What matters in today’s NASCAR Cup Series race and why is this a track that prolongs struggle? Let’s dive into the analytics and trends and that will shape the Blue Emu 500 at Martinsville Speedway (7:30 p.m. ET on FS1):
A driver’s biggest adversary: Martinsville induces struggle
It’s easy to drum up storylines around Martinsville. It’s a half-mile short track that invites closed-quarters racing, sparks rivalries and hosts paybacks. But these narratives neglect the biggest, most important matchup of all: Drivers vs. Racetrack.
Martinsville’s unique, flat design doesn’t translate to many other venues, nor does it represent the kind of racetrack most drivers familiarized themselves with at the amateur or grassroots levels. Furthermore, it’s a facility that elicits struggle from drivers young, old, good and bad for extended periods of time. Consider:
- Kevin Harvick hasn’t won at Martinsville in over 10 years and is winless since joining Stewart-Haas Racing in 2014.
- Kyle Busch experienced a nine-race Martinsville stretch from 2008-12 that included six finishes of 22nd or worse.
- From 2006-17, a span of 23 races at Martinsville, Kurt Busch tallied 12 finishes of 22nd or worse. His lone top-10 finish was a win in 2014.
- Out of Martin Truex Jr.‘s first 18 starts at Martinsville, 13 of them resulted in finishes of 19th or worse.
- In 12 career Martinsville starts, Kyle Larson finished 16th or worse nine times.
These are champions and stars of the sport, with competitive teams, bested by a dinky track for what seems like exaggerated amounts of time. Larson, for one, recognized it’s nothing like what he saw in his open-wheel upbringing, one of big corners and high bankings.
“Martinsville is totally backwards from what I grew up learning,” Larson said. “There, I almost come to a stop and try to get the car pointed before driving to the other end of the track.
“In sprint cars, you might go race at a quarter-mile racetrack but you’re still going to carry a ton of momentum into the corner … Tracks like Martinsville and Richmond don’t really suit me well because I have to use a lot of braking and slow down a lot.”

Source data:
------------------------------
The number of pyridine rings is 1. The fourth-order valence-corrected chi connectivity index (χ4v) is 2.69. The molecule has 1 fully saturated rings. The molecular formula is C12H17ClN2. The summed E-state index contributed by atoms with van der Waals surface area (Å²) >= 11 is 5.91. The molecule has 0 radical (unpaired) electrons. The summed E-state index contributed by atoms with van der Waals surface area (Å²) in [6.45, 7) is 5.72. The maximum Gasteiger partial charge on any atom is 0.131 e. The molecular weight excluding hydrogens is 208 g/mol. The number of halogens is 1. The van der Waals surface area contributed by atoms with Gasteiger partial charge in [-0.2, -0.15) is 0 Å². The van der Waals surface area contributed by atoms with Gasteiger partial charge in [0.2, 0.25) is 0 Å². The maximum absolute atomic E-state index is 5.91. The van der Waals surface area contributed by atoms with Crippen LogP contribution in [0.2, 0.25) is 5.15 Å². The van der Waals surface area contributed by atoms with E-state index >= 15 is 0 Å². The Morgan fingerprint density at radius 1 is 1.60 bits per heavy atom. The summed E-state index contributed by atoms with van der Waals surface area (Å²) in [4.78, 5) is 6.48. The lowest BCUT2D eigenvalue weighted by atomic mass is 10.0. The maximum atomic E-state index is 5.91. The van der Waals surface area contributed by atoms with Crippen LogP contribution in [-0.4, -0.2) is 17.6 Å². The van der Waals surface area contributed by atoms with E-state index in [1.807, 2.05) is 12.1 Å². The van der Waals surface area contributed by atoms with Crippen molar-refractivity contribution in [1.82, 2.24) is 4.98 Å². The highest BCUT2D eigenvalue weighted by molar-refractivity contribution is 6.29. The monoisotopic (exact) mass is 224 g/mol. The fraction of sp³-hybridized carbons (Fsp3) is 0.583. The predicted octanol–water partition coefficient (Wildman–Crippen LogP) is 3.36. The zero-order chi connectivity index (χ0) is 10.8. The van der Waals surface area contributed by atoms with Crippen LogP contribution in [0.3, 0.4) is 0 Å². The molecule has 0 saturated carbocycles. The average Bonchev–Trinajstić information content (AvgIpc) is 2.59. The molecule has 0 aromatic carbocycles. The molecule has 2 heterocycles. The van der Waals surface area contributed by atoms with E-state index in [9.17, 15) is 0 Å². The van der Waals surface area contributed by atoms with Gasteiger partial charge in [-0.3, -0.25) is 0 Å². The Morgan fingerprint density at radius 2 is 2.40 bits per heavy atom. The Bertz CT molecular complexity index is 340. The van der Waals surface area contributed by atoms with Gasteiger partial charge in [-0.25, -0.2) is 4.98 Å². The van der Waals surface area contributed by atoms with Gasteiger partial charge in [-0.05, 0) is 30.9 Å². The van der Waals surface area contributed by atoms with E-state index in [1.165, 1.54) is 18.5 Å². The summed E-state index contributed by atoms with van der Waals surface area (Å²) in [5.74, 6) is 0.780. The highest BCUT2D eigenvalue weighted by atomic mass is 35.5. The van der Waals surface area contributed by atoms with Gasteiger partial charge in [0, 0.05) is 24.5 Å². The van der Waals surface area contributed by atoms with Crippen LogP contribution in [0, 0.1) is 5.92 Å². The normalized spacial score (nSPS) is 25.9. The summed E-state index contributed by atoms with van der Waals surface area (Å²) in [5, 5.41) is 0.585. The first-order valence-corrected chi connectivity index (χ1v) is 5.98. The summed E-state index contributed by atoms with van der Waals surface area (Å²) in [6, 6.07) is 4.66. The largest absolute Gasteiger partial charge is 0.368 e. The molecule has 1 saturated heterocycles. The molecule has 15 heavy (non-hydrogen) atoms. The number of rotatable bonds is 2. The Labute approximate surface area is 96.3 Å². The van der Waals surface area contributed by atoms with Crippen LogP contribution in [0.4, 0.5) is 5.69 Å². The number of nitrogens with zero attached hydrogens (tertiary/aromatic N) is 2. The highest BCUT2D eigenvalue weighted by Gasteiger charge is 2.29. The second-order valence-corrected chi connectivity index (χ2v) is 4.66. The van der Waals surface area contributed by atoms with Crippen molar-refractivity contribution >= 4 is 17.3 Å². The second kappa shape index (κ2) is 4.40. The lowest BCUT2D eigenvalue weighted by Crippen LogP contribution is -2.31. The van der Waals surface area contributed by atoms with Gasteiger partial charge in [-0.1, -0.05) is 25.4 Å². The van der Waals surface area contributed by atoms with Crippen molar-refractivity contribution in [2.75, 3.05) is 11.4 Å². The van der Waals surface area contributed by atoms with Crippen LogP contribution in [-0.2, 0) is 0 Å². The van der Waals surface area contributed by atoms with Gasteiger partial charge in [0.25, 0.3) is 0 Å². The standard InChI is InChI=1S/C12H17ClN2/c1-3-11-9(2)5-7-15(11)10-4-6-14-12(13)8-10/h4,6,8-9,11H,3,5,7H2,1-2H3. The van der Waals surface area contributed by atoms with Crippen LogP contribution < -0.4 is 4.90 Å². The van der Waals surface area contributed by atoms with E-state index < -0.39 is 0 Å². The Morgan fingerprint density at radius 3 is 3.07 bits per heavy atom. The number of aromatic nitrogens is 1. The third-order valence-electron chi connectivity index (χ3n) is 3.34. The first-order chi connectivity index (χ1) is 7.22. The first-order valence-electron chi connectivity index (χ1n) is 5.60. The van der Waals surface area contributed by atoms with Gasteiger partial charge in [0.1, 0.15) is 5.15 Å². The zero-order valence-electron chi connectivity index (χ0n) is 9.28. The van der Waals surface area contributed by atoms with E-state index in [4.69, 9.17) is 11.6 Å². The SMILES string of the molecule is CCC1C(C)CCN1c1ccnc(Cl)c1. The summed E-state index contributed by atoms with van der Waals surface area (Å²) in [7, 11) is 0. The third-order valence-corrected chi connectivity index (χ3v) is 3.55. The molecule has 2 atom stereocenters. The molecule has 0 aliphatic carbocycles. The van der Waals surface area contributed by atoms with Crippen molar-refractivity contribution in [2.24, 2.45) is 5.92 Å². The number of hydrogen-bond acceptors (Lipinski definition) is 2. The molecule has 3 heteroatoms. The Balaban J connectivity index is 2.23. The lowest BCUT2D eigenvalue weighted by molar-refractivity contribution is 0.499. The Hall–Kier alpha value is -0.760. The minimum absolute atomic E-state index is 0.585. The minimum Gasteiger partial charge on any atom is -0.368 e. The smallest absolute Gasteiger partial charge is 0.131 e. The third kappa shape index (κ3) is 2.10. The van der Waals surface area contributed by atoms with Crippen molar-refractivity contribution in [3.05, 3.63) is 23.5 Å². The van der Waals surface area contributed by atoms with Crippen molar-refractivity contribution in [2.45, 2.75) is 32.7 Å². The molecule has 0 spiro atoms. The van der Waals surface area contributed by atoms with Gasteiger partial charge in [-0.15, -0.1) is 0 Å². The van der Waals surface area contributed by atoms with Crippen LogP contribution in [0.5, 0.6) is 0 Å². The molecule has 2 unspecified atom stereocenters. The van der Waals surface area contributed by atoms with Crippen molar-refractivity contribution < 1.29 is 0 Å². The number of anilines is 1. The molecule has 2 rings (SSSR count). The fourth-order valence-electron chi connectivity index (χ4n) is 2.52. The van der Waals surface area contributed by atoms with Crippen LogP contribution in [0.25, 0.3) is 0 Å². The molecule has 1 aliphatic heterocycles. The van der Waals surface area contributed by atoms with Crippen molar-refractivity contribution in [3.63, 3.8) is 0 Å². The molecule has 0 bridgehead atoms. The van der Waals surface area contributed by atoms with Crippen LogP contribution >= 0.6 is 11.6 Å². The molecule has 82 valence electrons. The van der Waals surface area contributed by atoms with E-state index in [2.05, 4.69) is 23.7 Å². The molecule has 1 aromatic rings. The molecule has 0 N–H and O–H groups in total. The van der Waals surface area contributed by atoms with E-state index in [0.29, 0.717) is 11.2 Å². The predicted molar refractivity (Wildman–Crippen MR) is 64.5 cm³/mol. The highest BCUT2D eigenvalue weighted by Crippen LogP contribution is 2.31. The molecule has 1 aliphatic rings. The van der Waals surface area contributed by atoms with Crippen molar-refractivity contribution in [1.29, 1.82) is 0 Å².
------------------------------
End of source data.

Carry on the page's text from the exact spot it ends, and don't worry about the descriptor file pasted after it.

Brad Keselowski has to this point been impervious to Martinsville’s mighty backhand, finishing 10th or better in 16 of his 22 career starts and inside the top five in nine of his 10 most recent tries. But he recognizes a trap of perceived preparation into which many top drivers fall.
“It’s a really hard track to practice at, even more so because we can’t practice,” Keselowski said. “Even when you could practice there, it was really hard to get anything out of it. The track is so much different in practice as it is in the race and that was something that I struggled with very early at Martinsville a lot. We would be really fast in practice — we’d kind of be patting ourselves on the backs — and then we’d go to race and it was just a ‘meh’ race where we’d run 10th to 15th.
“In that sense, it was frustrating but not awful.”
Practice isn’t the only place where one can make gains. A 500-lap race lends plenty of room for improvement, but if drivers haven’t experienced good cars at any track in years, including Martinsville, they might not recall the feeling of a preferred, successful balance.
“I’ll never forget my first year in Cup, really my first two or three years in Cup, running just awful, bad, at California Speedway,” Keselowski said. “I really struggled to give feedback because I’d never had a good car in those first three races.
“I wasn’t able to say, ‘Hey, here’s what I need the car to do.’ I just didn’t have the experience. And with respect to that, I couldn’t provide the feedback to the team. The car wasn’t good, which meant I wasn’t developing the right techniques.”